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Articles written by Christina Larson

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Difficult but rewarding work: Planting trees to aid climate

MADRE DE DIOS, Peru (AP) — Destruction of the forests can be swift. Regrowth is much, much slower. But around the world, people are putting shovels to ground to help it happen. In a corner of the Peruvian Amazon, where illegal gold mining has...

 

Intrepid scientists witness final days of Venezuelan glacier

MERIDA, Venezuela (AP) — Blackouts shut off the refrigerators where the scientists keep their lab samples. Gas shortages mean they sometimes have to work from home. They even reuse sheets of paper to record field data because fresh supplies are so...

 

Coral gardeners bring back Jamaica's reefs, piece by piece

OCHO RIOS, Jamaica (AP) — Everton Simpson squints at the Caribbean from his motorboat, scanning the dazzling bands of color for hints of what lies beneath. Emerald green indicates sandy bottoms. Sapphire blue lies above seagrass meadows. And deep...

 

Signs of ritual pot smoking found in ancient Chinese graves

WASHINGTON (AP) — Archaeologists have unearthed the earliest direct evidence of people smoking marijuana from a 2,500-year-old graveyard in western China. In a complex of lofty tombs in the Pamir Mountains — a region near the borders of modern...

 

Robot recreates the walk of a 290-million-year-old creature

WASHINGTON (AP) — How did the earliest land animals move? Scientists have used a nearly 300-million-year old fossil skeleton and preserved ancient footprints to create a moving robot model of prehistoric life. Evolutionary biologist John Nyakatura...

 

Medieval woman's hidden art career revealed by blue teeth

WASHINGTON (AP) — About 1,000 years ago, a woman in Germany died and was buried in an unmarked grave in a church cemetery. No record of her life survived, and no historian had reason to wonder who she was. But when modern scientists examined her...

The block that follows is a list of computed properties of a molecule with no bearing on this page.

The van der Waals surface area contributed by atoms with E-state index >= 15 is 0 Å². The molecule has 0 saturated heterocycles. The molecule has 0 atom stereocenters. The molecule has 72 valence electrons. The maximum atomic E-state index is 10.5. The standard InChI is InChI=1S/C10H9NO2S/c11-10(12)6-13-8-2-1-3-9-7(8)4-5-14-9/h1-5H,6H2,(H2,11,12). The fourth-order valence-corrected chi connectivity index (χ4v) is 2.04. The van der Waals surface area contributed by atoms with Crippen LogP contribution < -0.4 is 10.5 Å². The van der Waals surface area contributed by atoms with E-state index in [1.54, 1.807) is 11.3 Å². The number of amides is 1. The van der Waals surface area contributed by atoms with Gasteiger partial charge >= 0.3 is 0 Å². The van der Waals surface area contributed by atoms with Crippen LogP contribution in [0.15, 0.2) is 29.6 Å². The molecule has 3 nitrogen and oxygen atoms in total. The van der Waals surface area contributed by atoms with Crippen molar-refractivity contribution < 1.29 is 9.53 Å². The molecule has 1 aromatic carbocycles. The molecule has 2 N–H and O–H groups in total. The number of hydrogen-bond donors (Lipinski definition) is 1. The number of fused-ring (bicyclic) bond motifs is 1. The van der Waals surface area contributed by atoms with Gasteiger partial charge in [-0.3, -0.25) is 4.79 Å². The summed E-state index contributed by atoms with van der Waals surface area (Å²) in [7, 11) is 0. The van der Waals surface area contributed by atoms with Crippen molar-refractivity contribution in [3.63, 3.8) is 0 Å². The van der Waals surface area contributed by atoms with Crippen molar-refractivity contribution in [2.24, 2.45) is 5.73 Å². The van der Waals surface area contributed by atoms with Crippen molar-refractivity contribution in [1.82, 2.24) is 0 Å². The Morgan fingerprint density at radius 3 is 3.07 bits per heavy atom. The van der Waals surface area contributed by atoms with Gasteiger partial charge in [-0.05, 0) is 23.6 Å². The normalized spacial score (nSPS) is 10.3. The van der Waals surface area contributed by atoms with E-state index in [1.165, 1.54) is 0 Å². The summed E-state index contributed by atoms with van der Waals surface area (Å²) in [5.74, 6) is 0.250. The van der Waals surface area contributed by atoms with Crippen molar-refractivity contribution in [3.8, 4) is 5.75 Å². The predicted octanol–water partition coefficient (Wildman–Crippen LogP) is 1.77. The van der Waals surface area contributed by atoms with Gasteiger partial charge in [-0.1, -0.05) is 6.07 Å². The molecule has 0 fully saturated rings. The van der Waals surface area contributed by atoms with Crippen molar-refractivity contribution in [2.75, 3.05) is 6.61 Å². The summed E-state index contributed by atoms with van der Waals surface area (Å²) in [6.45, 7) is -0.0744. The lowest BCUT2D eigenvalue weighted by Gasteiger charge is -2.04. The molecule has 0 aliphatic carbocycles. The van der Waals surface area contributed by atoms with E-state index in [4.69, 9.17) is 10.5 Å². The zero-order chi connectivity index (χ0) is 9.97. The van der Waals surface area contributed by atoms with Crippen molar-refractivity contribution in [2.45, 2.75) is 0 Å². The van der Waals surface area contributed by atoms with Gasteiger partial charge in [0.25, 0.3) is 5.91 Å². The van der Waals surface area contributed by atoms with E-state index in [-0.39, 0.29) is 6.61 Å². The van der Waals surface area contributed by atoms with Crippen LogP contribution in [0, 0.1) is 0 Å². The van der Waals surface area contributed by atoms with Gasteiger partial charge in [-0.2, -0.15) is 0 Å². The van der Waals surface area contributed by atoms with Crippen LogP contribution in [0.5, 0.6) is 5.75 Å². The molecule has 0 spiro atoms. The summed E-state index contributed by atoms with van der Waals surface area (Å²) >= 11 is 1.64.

Gene-editing Chinese scientist kept much of his work secret

SHENZHEN, China (AP) — The Chinese scientist who says he helped make the world's first gene-edited babies veered off a traditional career path, keeping much of his research secret in pursuit of a larger goal — making history. He Jiankui's outsize...

 

Rare conservation win: Mountain gorilla population ticks up

WASHINGTON (AP) — There are more gorillas in the mist — a rare conservation success story, scientists say. After facing near-extinction, mountain gorillas are slowly rebounding. On Wednesday, the Switzerland-based International Union for...

 

Oldest known animal drawing found in remote Indonesian cave

WASHINGTON (AP) — Scientists have found the oldest known example of an animal drawing: a red silhouette of a bull-like beast on the wall of a remote Indonesian cave. The sketch is at least 40,000 years old, slightly older than similar animal...

 

China building boom uncovers buried dinosaurs, makes a star

YANJI, China (AP) — At the end of a street of newly built high-rises in the northern Chinese city of Yanji stands an exposed cliff face, where paleontologists scrape away 100 million-year-old rock in search of prehistoric bones. Like many fossil...

 

Walrus bones provide clues to fate of lost Viking colony

WASHINGTON (AP) — Clues to the mystery of why Viking colonies in Greenland flourished and fell have been found in the DNA of medieval walrus bones housed in more than a dozen European museums. For almost 500 years, the Norse descendants of Erik the...

 

Birds learn another 'language' by eavesdropping on neighbors

WASHINGTON (AP) — For birds, understanding neighborhood gossip about an approaching hawk or brown snake can mean the difference between life or death. Wild critters are known to listen to each other for clues about lurking predators, effectively...

 

Deep origin of rare blue diamonds revealed in their flaws

WASHINGTON (AP) — Blue diamonds — like the Smithsonian's famous Hope diamond — are the rarest of all and how they formed more than a billion years ago is a bit of a mystery. Now scientists think they have a glimmer of an answer. They've long...

 

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